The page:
Instead of Home Depot, buy plants at a vivero — a greenhouse that sells all species of live plants. Many cities construct viveros in the center according to season. For example, orchid vendors filled Mexico City’s Avenida Reforma over the weekend.
I’m lucky enough to live around the corner from a bus that takes me to Puebla anytime I want. When I get there, I stock up on Talavera plates, drinking cups, and vases. My latest purchase was a set of four blue-and-white cups for which I paid a whopping 500 pesos.
Are they real, authentic, one-of-a-kind Talavera? Doubtful. But they look the part, they’re made in Mexico, and they match perfectly with the similarly designed dishes and bowls I had bought a month prior. Not to mention, the color contrast looks gorgeous on the off-white cotton tablecloth I bought in Oaxaca City for 1,200 pesos.
If multicolored dishes aren’t your style, terra cotta ceramic dishes and cookware are beautiful, sturdy, and affordable almost everywhere. Shop these items at the artisanal market closest to you, like Mercado de Artesanías in San Miguel de Allende or El Parián in Puebla.
The plastic full-length Ikea mirror 40cm x 150cm starts at 1,200 pesos. For the same price or better, you can get a sturdy, wooden mirror in the hue of your choice, including glittering gold.
Smaller mirrors for decorative purposes start at 100 pesos and are a great way to bring light to a room that doesn’t get much sun. Mix and match them on the wall with framed pictures for a unique, artsy look.
Mirrors are usually sold wherever framed art is on display, so check out your neighborhood art market. CDMX’s Colonia San Rafael famously hosts a mercado del arte every Sunday where you can purchase mirrors of all sizes.
Cut flowers are significantly more affordable than I was accustomed to in the States, so I religiously buy a bunch of lilies every other Sunday because they’re lovely and aromatic. For this, I need vases, which I’ve collected in a handful of places including an antique street market, the El Parián artisan market in Puebla, and on Avenida Reforma in Mexico City.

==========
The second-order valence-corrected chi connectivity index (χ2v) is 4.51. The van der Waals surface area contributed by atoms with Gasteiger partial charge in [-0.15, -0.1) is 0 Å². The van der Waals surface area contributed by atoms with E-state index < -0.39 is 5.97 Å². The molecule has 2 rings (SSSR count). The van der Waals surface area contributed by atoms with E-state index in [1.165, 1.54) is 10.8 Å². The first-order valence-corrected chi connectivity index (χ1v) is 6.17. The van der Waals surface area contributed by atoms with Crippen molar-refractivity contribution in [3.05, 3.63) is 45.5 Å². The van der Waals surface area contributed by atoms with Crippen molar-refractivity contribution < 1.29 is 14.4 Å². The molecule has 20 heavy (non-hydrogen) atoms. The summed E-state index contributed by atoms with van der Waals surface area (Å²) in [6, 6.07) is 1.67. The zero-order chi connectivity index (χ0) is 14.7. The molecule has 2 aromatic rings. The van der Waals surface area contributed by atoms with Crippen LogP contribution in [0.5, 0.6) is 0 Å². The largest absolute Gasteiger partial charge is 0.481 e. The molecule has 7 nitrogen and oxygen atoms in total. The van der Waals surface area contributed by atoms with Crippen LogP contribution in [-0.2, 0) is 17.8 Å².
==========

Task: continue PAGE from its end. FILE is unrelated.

If you do plan to buy a vase from a street vendor, flip it over to make sure it has been made in Mexico, as Chinese knock-offs have been known to sneak their way to the local tianguis on occasion.
Look for your city’s local ceramics store for beautifully crafted vases, like Tradición Bernabe in Guadalajara’s Tonalá section or Mercado De Artesanías La Ciudadela in Mexico City.
These are such a fun and easy way to bring pizazz to your dining area. They are made of palm fiber, woven in the shape of circles or ovals and are dyed all colors of the rainbow. If, say, you buy terra-cotta ceramic dishware, you can liven things up with an orange or yellow placemat, which shouldn’t run you more than 200 pesos for a set of four.
Artisanal markets are full of crafts like placemats. Scope out the weekly art tianguis or find the closest fixed mercado de artisanaría, like the one in Coyoacán, CDMX or Lucas de Galvez Market in Mérida.
Did I miss anything? Leave a comment below! Let other readers know what bargain purchases you’ve made that have livened up your Mexican home.